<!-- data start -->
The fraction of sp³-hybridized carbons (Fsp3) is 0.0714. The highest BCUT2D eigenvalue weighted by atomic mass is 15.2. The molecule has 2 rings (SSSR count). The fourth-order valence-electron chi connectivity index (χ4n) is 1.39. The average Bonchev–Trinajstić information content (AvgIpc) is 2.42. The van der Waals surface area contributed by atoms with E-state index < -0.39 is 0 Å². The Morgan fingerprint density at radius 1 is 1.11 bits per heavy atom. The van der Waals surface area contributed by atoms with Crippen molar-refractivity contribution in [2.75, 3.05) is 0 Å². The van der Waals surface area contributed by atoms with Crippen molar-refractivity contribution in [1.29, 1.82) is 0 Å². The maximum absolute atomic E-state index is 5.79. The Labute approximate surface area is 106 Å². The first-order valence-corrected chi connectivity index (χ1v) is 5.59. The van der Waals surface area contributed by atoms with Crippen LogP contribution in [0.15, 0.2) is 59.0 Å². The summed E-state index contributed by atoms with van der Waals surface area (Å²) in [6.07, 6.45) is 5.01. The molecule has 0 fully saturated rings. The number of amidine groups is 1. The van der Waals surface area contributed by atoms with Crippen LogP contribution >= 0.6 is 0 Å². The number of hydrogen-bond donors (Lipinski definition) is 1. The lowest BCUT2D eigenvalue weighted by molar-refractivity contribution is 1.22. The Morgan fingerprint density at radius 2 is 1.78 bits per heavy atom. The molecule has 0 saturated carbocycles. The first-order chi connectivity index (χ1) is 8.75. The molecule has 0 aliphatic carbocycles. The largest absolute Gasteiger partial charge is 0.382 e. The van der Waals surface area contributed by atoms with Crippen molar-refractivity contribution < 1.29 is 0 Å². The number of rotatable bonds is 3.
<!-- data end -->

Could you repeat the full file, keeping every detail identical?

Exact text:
The fraction of sp³-hybridized carbons (Fsp3) is 0.0714. The highest BCUT2D eigenvalue weighted by atomic mass is 15.2. The molecule has 2 rings (SSSR count). The fourth-order valence-electron chi connectivity index (χ4n) is 1.39. The average Bonchev–Trinajstić information content (AvgIpc) is 2.42. The van der Waals surface area contributed by atoms with E-state index < -0.39 is 0 Å². The Morgan fingerprint density at radius 1 is 1.11 bits per heavy atom. The van der Waals surface area contributed by atoms with Crippen molar-refractivity contribution in [2.75, 3.05) is 0 Å². The van der Waals surface area contributed by atoms with Crippen molar-refractivity contribution in [1.29, 1.82) is 0 Å². The maximum absolute atomic E-state index is 5.79. The Labute approximate surface area is 106 Å². The first-order valence-corrected chi connectivity index (χ1v) is 5.59. The van der Waals surface area contributed by atoms with Crippen LogP contribution in [0.15, 0.2) is 59.0 Å². The summed E-state index contributed by atoms with van der Waals surface area (Å²) in [6.07, 6.45) is 5.01. The molecule has 0 fully saturated rings. The number of amidine groups is 1. The van der Waals surface area contributed by atoms with Crippen LogP contribution >= 0.6 is 0 Å². The number of hydrogen-bond donors (Lipinski definition) is 1. The lowest BCUT2D eigenvalue weighted by molar-refractivity contribution is 1.22. The Morgan fingerprint density at radius 2 is 1.78 bits per heavy atom. The molecule has 0 saturated carbocycles. The first-order chi connectivity index (χ1) is 8.75. The molecule has 0 aliphatic carbocycles. The largest absolute Gasteiger partial charge is 0.382 e. The van der Waals surface area contributed by atoms with Crippen molar-refractivity contribution < 1.29 is 0 Å². The number of rotatable bonds is 3.